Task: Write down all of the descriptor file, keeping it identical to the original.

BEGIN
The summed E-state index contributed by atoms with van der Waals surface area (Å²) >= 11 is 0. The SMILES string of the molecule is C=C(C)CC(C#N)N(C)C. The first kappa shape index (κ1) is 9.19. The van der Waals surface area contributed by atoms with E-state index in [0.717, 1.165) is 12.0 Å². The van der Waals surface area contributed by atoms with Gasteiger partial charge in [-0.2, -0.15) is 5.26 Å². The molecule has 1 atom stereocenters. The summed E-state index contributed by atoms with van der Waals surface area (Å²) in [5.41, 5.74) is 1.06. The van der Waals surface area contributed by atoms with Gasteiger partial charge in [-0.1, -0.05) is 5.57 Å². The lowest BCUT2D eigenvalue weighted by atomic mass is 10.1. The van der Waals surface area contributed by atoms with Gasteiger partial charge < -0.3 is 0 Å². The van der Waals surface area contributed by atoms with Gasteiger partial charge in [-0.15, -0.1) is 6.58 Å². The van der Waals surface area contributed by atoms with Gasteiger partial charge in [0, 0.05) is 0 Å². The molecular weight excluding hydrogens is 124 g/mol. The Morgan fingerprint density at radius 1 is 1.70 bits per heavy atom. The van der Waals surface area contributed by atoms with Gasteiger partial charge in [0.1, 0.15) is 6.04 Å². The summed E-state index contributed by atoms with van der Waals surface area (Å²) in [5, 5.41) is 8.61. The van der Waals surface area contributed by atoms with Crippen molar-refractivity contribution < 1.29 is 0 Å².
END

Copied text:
The summed E-state index contributed by atoms with van der Waals surface area (Å²) >= 11 is 0. The SMILES string of the molecule is C=C(C)CC(C#N)N(C)C. The first kappa shape index (κ1) is 9.19. The van der Waals surface area contributed by atoms with E-state index in [0.717, 1.165) is 12.0 Å². The van der Waals surface area contributed by atoms with Gasteiger partial charge in [-0.2, -0.15) is 5.26 Å². The molecule has 1 atom stereocenters. The summed E-state index contributed by atoms with van der Waals surface area (Å²) in [5.41, 5.74) is 1.06. The van der Waals surface area contributed by atoms with Gasteiger partial charge in [-0.1, -0.05) is 5.57 Å². The lowest BCUT2D eigenvalue weighted by atomic mass is 10.1. The van der Waals surface area contributed by atoms with Gasteiger partial charge < -0.3 is 0 Å². The van der Waals surface area contributed by atoms with Gasteiger partial charge in [-0.15, -0.1) is 6.58 Å². The van der Waals surface area contributed by atoms with Gasteiger partial charge in [0, 0.05) is 0 Å². The molecular weight excluding hydrogens is 124 g/mol. The Morgan fingerprint density at radius 1 is 1.70 bits per heavy atom. The van der Waals surface area contributed by atoms with Gasteiger partial charge in [0.1, 0.15) is 6.04 Å². The summed E-state index contributed by atoms with van der Waals surface area (Å²) in [5, 5.41) is 8.61. The van der Waals surface area contributed by atoms with Crippen molar-refractivity contribution < 1.29 is 0 Å².